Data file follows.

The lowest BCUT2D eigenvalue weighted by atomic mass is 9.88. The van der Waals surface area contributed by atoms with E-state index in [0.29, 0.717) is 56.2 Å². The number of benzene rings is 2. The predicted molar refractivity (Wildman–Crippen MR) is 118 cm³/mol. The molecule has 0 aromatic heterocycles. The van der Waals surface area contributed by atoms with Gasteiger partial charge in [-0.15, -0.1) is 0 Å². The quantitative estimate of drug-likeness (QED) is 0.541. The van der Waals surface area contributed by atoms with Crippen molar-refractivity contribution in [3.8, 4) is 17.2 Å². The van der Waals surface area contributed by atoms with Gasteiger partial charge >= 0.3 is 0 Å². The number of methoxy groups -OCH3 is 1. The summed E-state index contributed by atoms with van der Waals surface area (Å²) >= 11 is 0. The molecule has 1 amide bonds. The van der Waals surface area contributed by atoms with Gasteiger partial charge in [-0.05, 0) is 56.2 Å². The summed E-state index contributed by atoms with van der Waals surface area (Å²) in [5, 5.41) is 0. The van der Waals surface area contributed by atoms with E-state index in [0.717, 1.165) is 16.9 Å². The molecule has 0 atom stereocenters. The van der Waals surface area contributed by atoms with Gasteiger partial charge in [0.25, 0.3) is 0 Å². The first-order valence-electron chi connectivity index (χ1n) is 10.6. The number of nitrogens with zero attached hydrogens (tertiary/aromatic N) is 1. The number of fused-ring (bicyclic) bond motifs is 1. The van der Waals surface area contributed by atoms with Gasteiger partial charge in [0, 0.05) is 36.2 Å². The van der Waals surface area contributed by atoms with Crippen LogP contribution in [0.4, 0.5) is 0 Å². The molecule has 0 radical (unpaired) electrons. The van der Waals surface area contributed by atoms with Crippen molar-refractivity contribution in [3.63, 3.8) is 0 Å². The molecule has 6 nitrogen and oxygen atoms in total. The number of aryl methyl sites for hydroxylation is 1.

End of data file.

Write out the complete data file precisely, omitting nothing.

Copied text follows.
The lowest BCUT2D eigenvalue weighted by atomic mass is 9.88. The van der Waals surface area contributed by atoms with E-state index in [0.29, 0.717) is 56.2 Å². The number of benzene rings is 2. The predicted molar refractivity (Wildman–Crippen MR) is 118 cm³/mol. The molecule has 0 aromatic heterocycles. The van der Waals surface area contributed by atoms with Gasteiger partial charge in [-0.15, -0.1) is 0 Å². The quantitative estimate of drug-likeness (QED) is 0.541. The van der Waals surface area contributed by atoms with Crippen molar-refractivity contribution in [3.8, 4) is 17.2 Å². The van der Waals surface area contributed by atoms with Gasteiger partial charge >= 0.3 is 0 Å². The number of methoxy groups -OCH3 is 1. The summed E-state index contributed by atoms with van der Waals surface area (Å²) >= 11 is 0. The molecule has 1 amide bonds. The van der Waals surface area contributed by atoms with Gasteiger partial charge in [-0.05, 0) is 56.2 Å². The summed E-state index contributed by atoms with van der Waals surface area (Å²) in [5, 5.41) is 0. The van der Waals surface area contributed by atoms with E-state index in [0.717, 1.165) is 16.9 Å². The molecule has 0 atom stereocenters. The van der Waals surface area contributed by atoms with Gasteiger partial charge in [0.25, 0.3) is 0 Å². The first-order valence-electron chi connectivity index (χ1n) is 10.6. The number of nitrogens with zero attached hydrogens (tertiary/aromatic N) is 1. The number of fused-ring (bicyclic) bond motifs is 1. The van der Waals surface area contributed by atoms with Gasteiger partial charge in [0, 0.05) is 36.2 Å². The van der Waals surface area contributed by atoms with Crippen LogP contribution in [0.4, 0.5) is 0 Å². The molecule has 0 radical (unpaired) electrons. The van der Waals surface area contributed by atoms with Crippen molar-refractivity contribution in [3.63, 3.8) is 0 Å². The molecule has 6 nitrogen and oxygen atoms in total. The number of aryl methyl sites for hydroxylation is 1.